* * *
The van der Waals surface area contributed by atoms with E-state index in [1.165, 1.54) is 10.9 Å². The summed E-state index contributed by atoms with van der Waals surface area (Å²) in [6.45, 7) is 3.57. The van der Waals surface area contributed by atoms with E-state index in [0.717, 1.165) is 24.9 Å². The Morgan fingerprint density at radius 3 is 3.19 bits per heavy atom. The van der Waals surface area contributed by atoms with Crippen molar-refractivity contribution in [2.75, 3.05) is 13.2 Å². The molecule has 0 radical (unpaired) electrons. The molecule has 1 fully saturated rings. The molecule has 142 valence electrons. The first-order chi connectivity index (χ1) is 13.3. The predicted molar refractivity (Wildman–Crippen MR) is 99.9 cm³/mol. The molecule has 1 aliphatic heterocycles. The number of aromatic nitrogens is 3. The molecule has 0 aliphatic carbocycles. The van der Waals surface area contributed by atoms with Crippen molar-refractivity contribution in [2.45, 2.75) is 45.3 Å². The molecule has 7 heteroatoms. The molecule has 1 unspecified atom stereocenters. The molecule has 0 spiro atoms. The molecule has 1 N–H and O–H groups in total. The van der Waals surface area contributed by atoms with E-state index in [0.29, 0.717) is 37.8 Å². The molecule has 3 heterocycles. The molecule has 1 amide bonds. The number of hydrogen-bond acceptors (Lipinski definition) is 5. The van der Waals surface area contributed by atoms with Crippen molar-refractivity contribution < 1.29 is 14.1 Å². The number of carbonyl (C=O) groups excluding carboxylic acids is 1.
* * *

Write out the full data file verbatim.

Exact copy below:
The van der Waals surface area contributed by atoms with E-state index in [1.165, 1.54) is 10.9 Å². The summed E-state index contributed by atoms with van der Waals surface area (Å²) in [6.45, 7) is 3.57. The van der Waals surface area contributed by atoms with E-state index in [0.717, 1.165) is 24.9 Å². The Morgan fingerprint density at radius 3 is 3.19 bits per heavy atom. The van der Waals surface area contributed by atoms with Crippen molar-refractivity contribution in [2.75, 3.05) is 13.2 Å². The molecule has 0 radical (unpaired) electrons. The molecule has 1 fully saturated rings. The molecule has 142 valence electrons. The first-order chi connectivity index (χ1) is 13.3. The predicted molar refractivity (Wildman–Crippen MR) is 99.9 cm³/mol. The molecule has 1 aliphatic heterocycles. The number of aromatic nitrogens is 3. The molecule has 0 aliphatic carbocycles. The van der Waals surface area contributed by atoms with Crippen molar-refractivity contribution in [2.45, 2.75) is 45.3 Å². The molecule has 7 heteroatoms. The molecule has 1 unspecified atom stereocenters. The molecule has 0 spiro atoms. The molecule has 1 N–H and O–H groups in total. The van der Waals surface area contributed by atoms with E-state index in [0.29, 0.717) is 37.8 Å². The molecule has 3 heterocycles. The molecule has 1 amide bonds. The number of hydrogen-bond acceptors (Lipinski definition) is 5. The van der Waals surface area contributed by atoms with Crippen molar-refractivity contribution < 1.29 is 14.1 Å². The number of carbonyl (C=O) groups excluding carboxylic acids is 1.